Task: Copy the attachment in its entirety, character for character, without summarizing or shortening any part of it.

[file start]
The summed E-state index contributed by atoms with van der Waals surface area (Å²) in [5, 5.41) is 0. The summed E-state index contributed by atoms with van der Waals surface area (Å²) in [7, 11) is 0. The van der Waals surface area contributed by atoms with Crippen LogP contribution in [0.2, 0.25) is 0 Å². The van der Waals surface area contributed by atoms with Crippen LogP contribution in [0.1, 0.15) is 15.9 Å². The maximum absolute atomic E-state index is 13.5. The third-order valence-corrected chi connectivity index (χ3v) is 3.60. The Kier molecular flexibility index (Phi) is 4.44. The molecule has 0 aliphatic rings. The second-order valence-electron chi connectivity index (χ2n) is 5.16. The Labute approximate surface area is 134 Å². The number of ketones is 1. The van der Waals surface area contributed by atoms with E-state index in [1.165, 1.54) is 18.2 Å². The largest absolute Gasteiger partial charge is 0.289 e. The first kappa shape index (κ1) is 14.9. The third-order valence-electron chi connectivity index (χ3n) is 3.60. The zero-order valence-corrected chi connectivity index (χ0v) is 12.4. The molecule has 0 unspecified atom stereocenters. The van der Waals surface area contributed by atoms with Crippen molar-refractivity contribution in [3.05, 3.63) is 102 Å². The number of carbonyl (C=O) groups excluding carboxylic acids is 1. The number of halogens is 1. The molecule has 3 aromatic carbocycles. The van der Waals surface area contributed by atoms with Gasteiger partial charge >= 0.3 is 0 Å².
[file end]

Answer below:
The summed E-state index contributed by atoms with van der Waals surface area (Å²) in [5, 5.41) is 0. The summed E-state index contributed by atoms with van der Waals surface area (Å²) in [7, 11) is 0. The van der Waals surface area contributed by atoms with Crippen LogP contribution in [0.2, 0.25) is 0 Å². The van der Waals surface area contributed by atoms with Crippen LogP contribution in [0.1, 0.15) is 15.9 Å². The maximum absolute atomic E-state index is 13.5. The third-order valence-corrected chi connectivity index (χ3v) is 3.60. The Kier molecular flexibility index (Phi) is 4.44. The molecule has 0 aliphatic rings. The second-order valence-electron chi connectivity index (χ2n) is 5.16. The Labute approximate surface area is 134 Å². The number of ketones is 1. The van der Waals surface area contributed by atoms with E-state index in [1.165, 1.54) is 18.2 Å². The largest absolute Gasteiger partial charge is 0.289 e. The first kappa shape index (κ1) is 14.9. The third-order valence-electron chi connectivity index (χ3n) is 3.60. The zero-order valence-corrected chi connectivity index (χ0v) is 12.4. The molecule has 0 unspecified atom stereocenters. The van der Waals surface area contributed by atoms with Crippen molar-refractivity contribution in [3.05, 3.63) is 102 Å². The number of carbonyl (C=O) groups excluding carboxylic acids is 1. The number of halogens is 1. The molecule has 3 aromatic carbocycles. The van der Waals surface area contributed by atoms with Gasteiger partial charge >= 0.3 is 0 Å².